Goober said...


It doesn't take a firearm of any type to kill someone while they're sleeping.

I figure that even arthritic and fat old me could take the best MMA fighter on Earth if I had the advantage of standing over him while he's sleeping when the match starts.

The cold, hard fact is that every one of our lives absolutely relies on our neighbor not wanting to kill us. Guns or no, a society where you have to guard against your neighbor holding random raiding parties on your domicile would not be a very successful one.

The very idea of it seems ludicrous, which is why I don't understand how this guy even functions if he is truly that scared of his neighbors that he'd be upset if they owned a weapon.

The funny thing is that they probably DO and he doesn't even know it.

Matthew said...

We finally have a bill in the state Senate making it clear to the Univ of Alaska Board of Regents that their very limited grant of authority to set policy doesn't remove them from preemption. The bill would simply force them to remove their policy banning carry/possession so it will be "Alaska Carry" on campus.

The Univ. President has no legal leg to stand on so is trotting out K-12 kids on field trips, OC of rifles, and shoot-outs over grades. Th standard tripe.

I testify tomorrow.

If it passes, and I'm optimistic, we will tie Arizona for last place in the Brady rankings.

Mike_C said...

It doesn't take a firearm of any type to kill someone while they're sleeping.
Or someone strolling along fat and happy and unaware of his surroundings, for that matter. I used to be that way. Back in grad school I was walking down the sidewalk having an animated discussion with two friends. (Well, a friend and some physics dude I didn't much care for, but anyway ....) Two 20-something black guys (who we had never seen before) dressed all gangbanger style come up the sidewalk towards us. We moved out of their way and continued on our way and with our discussion. As they go by one of the guys suddenly lunges forward, stretches his arm out and taps me lightly on the stomach with the flat of his fist, the thumb and index finger part, and makes a twisting motion as if he were disemboweling me with a knife. "Thass how you do it," he says to his companion as they stroll on. Shit, I grew up in a midwestern college town where no one did stuff like that, regardless of color/race/whatever. At the time it was so unexpected (especially as I was busy arguing some fine point of engineering geekery) I didn't even react until the guy had "hit" me. Some welcome to the Hub of the Universe.... In retrospect, that random gangbanger-looking dude gave me at least one valuable lesson, but I was pretty surprised and a bit shaken at the time.

If a person is bent on mayhem, then they "don' need no steenking guns."

'm relatively certain that this is a form of projection - they know that they can't be trusted with a firearm, and so they don't want anyone else to have one, either.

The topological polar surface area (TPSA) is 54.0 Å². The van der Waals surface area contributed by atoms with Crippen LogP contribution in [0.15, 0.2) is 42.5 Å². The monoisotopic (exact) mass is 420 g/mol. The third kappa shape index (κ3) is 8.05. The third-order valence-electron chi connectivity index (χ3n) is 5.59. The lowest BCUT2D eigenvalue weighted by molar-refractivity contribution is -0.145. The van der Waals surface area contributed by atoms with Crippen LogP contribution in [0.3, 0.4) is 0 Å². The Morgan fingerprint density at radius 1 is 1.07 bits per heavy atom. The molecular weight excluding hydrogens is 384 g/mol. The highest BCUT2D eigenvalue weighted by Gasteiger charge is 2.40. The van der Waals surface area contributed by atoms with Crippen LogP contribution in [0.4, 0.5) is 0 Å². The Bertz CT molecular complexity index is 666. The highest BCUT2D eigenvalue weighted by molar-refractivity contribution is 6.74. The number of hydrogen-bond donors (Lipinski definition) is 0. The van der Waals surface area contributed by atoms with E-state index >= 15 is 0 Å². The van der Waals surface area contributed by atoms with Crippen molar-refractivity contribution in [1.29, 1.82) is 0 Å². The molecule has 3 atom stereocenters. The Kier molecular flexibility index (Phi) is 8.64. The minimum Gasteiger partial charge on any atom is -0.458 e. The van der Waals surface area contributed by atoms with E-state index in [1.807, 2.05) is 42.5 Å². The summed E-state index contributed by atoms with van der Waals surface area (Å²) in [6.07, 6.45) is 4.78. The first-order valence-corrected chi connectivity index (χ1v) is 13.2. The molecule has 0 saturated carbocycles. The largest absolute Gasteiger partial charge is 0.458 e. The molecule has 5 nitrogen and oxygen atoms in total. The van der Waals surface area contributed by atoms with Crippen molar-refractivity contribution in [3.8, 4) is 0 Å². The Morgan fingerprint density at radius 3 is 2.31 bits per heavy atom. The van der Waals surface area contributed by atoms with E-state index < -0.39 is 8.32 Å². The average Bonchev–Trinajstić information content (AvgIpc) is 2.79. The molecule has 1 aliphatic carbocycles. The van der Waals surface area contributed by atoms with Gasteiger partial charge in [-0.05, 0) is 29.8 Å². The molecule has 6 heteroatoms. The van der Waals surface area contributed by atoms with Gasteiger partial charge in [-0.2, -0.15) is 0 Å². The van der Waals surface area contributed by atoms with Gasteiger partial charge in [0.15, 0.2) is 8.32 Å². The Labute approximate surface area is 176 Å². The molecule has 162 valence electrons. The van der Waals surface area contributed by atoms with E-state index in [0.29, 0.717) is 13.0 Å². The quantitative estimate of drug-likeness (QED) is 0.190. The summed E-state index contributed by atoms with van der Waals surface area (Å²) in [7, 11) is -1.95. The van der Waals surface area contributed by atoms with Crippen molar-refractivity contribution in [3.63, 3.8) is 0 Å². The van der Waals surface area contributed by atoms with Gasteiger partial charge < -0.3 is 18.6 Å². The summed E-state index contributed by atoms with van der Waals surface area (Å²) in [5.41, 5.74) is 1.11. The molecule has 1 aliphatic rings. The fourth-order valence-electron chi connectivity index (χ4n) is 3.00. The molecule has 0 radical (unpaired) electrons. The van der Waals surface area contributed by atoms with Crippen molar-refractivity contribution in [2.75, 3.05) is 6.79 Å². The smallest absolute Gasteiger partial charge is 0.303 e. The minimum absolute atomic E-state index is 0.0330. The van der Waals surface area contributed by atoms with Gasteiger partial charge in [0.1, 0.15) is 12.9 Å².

I agree about the projection part. My typical European liberal (his self description) officemate basically has this attitude. After spending hours of my life I'll never get back arguing "gun control" he was finally reduced to the heart of the matter: "I don't like guns. They scare me and I don't think anyone should have them." After that little admission he's never brought up the issue again. Heh.

Chris said...

I was having a rather polite discussion about guns with a woman I had met casually a few weeks ago. She was a typical anti-gun rights type, and when I asked why she didn't want people to own guns, she admitted she didn't trust herself with them because she was so afraid of them. (Refreshing honesty!) So I replied, "Then I don't want you owning one, either." Her mouth snapped shut and she turned away.

Buzz said...

In other words: "I'm a blithering idiot just barely smart enough to know I'm not responsible or rational enough to handle a gun, so you shouldn't have one either."

Windy Wilson said...

Buzz, that first part was why Ray Bradbury (The author, in case there's another out there) didn't want to drive. He was quoted once as being afraid he'd be an absolute maniac behind the wheel. Unlike the anti-personal-safety crowd, he had the good sense to not insist that others share his restrictions.

And Ed, that Blunt objects and body parts vs rifles statistic has been twisted by the anti-personal-safety crowd has misquoted that into "more people killed by baseball bats than by guns", (from some drivel reposted in my brother's facebook page early last year), which is clearly false, but then they can say "this is the falsity the gang crime and murder lobby is spreading.

Matthew said...


I completely agree on citing statistics. I prefer to limit the claims to the (more-or-less) incontestable ones as the anti's will be quick to grab any opportunity to twist the discussion away from the issue at hand into a pissing match over numbers. (ex. not "more guns = less crime" but "more guns =/ more crime")

If there is anyone but the anti present our debate is with the anti but -for- the observer. We aren't going to change most anti's minds and we don't have to, we need to appear to be the reasonable one in front of folks who don't really care but who we want neutral or for us at the ballot box.

If we are calm, making reasonable points that can't be (simply) contradicted, the anti's will always reveal themselves to be the fanatical frothing at the mouth type that "normal" people don't want to associate with.